Bugs Leave As Quickly As They Swarmed In Days Before Burning Man Past festivalgoers endured dust storms and hundred-mile winds. "You have to be prepared for things like this," says Burning Man blogger John Curley. But an insect infestation? Not this time, he says.
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Bugs Leave As Quickly As They Swarmed In Days Before Burning Man

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Bugs Leave As Quickly As They Swarmed In Days Before Burning Man

Bugs Leave As Quickly As They Swarmed In Days Before Burning Man

Bugs Leave As Quickly As They Swarmed In Days Before Burning Man

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  • <iframe src="https://www.npr.org/player/embed/433816670/433834950" width="100%" height="290" frameborder="0" scrolling="no" title="NPR embedded audio player">
  • Transcript

A bicycle rider makes it through a dense sandstorm during the Burning Man Festival in 2000. Hail, wind and dust storms are regular occurrences at the festival — and for a while, there were fears that this year's celebration would also include an infestation of bugs. Hector Mata/AFP/Getty Images hide caption

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Hector Mata/AFP/Getty Images

A bicycle rider makes it through a dense sandstorm during the Burning Man Festival in 2000. Hail, wind and dust storms are regular occurrences at the festival — and for a while, there were fears that this year's celebration would also include an infestation of bugs.

Hector Mata/AFP/Getty Images

Thousands of people are set to descend on the Black Rock Desert of Nevada for the annual Burning Man Festival, starting August 30. But before their arrival, the campgrounds were visited by another group of guests: bugs.

John Curley is a photographer and blogger for the Burning Man website. He says he first noticed the bugs at a gas station near Black Rock.

"So I pulled in, got out of my car and was immediately swarmed with what seemed to me like locusts at the time," he says. "They were really all over. I just said, 'Forget it.' I got back in my car immediately. There was no way I was going to brave that little bug storm."

"The bugs are real," he wrote on the Burning Man site.

According to University of California, Riverside entomologist Dr. Douglas Yanega, there are three types of bugs in Curley's photos of the swarm.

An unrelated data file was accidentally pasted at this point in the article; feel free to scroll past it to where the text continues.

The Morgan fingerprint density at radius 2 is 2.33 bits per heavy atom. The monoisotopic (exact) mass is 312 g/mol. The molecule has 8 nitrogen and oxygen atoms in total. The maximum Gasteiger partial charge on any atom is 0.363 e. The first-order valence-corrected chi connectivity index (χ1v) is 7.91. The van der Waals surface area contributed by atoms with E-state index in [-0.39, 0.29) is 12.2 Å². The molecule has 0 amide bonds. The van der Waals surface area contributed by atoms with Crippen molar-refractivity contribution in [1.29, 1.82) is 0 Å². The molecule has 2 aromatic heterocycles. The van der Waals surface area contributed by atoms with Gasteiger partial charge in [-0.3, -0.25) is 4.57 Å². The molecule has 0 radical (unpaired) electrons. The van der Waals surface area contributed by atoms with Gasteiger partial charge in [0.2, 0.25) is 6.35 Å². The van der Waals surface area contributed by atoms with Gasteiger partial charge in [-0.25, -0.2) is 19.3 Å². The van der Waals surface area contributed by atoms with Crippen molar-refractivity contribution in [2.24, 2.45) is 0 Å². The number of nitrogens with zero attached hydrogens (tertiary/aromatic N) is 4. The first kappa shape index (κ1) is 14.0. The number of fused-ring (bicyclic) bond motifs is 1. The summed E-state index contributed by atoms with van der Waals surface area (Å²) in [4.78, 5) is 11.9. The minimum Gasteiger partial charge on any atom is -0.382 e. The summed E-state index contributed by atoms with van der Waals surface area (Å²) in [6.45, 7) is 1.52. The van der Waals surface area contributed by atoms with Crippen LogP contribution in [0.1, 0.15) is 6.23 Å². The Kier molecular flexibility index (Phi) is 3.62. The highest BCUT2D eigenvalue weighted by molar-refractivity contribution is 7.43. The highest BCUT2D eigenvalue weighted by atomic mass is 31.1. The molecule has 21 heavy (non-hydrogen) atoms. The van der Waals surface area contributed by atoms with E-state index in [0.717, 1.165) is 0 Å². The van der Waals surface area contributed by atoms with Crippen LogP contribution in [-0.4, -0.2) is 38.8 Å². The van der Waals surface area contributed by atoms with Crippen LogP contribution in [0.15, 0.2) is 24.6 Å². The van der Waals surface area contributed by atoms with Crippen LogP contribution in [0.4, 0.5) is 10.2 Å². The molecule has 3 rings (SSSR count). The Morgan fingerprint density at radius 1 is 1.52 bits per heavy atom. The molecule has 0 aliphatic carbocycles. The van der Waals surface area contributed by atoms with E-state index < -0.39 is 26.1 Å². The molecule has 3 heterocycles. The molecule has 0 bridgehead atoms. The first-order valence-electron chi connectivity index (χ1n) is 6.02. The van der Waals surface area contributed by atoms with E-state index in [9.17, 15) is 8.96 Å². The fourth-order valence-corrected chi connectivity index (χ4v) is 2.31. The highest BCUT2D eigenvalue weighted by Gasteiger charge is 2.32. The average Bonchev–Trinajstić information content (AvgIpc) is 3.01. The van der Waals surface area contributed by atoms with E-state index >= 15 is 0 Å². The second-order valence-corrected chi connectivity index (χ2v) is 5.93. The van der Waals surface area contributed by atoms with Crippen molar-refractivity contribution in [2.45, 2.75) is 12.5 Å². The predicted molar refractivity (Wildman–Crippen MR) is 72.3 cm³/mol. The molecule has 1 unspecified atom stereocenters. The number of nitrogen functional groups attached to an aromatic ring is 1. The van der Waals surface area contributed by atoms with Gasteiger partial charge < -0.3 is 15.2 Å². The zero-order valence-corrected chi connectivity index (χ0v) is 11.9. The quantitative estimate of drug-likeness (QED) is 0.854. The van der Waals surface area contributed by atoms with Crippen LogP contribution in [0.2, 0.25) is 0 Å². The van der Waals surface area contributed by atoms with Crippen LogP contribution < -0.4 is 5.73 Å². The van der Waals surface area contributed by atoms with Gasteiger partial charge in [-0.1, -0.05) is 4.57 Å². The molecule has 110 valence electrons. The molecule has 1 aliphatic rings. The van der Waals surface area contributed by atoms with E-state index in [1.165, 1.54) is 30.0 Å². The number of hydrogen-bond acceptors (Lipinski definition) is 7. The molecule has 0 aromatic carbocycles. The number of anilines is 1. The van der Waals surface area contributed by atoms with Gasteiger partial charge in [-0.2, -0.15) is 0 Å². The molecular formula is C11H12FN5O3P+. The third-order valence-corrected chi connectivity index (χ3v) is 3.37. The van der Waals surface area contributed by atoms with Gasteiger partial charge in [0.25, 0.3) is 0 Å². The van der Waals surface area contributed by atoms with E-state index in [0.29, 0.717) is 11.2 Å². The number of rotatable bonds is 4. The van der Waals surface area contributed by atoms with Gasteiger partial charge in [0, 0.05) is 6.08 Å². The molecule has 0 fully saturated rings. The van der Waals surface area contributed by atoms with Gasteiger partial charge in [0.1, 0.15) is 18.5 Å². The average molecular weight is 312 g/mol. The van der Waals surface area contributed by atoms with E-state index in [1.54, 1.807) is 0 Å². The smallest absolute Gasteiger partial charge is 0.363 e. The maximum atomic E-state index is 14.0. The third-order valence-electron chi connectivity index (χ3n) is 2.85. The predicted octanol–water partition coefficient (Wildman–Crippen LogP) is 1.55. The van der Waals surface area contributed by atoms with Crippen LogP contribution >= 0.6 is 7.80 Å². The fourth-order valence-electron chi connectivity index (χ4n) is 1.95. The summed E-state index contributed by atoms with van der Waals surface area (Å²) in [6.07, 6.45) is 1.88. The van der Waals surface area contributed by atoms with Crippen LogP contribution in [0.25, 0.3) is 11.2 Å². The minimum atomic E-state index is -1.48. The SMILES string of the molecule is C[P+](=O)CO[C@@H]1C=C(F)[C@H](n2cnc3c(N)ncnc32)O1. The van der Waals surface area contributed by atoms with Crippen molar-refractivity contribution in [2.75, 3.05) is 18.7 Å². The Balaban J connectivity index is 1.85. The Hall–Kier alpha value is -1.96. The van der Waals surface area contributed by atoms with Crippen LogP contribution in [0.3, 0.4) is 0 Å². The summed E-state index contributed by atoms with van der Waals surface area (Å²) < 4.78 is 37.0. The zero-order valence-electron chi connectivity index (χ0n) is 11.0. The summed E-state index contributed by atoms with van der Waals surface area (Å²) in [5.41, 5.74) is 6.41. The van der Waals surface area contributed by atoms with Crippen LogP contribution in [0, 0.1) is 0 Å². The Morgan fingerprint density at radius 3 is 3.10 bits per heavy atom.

"The really small ones that are present in the largest numbers, those are seed bugs," Yanega explains. "There's the slightly larger bug that are plant feeders ... and then there's the really big ones which are stink bugs."

For most people, Curley says, the bugs are "more of a distraction than anything else."

"But there are people who have uncomfortable welts and raised bites on their skin from these critters getting around," Curley adds.

But as Yanega explains, the bugs are plant-eaters, not blood suckers, so the marks on the workers' skin aren't bites.

"They've been feeding on mustards and mustards contain mustard oils," Yanega explains. "And if you take some of these bugs and they're crawling around on you and you're slapping at yourself or something, you might expect to get some sort of a rash from those mustard oils."

Luckily for festival attendees scheduled to arrive next week, Curley says the bugs left just as quickly as they flew in.

"This morning the wind shifted ... and it blew it all away," Curley explains. "Not to be seen. Gone with the wind."

Even if the bugs do show up again, Curley explains that sort of thing just comes with the territory at Burning Man.

"We have had weather that ranged from hail the size of canned hams, to hundred-mile-per-hour winds, dust storms, freezing temperatures," he says. "When you come to black rock city, you have to be prepared for things like this to happen."

Yanega adds that the bugs will not do any harm.

"If they get in your food, well, that's a little bit of mustard flavoring," Yanega says.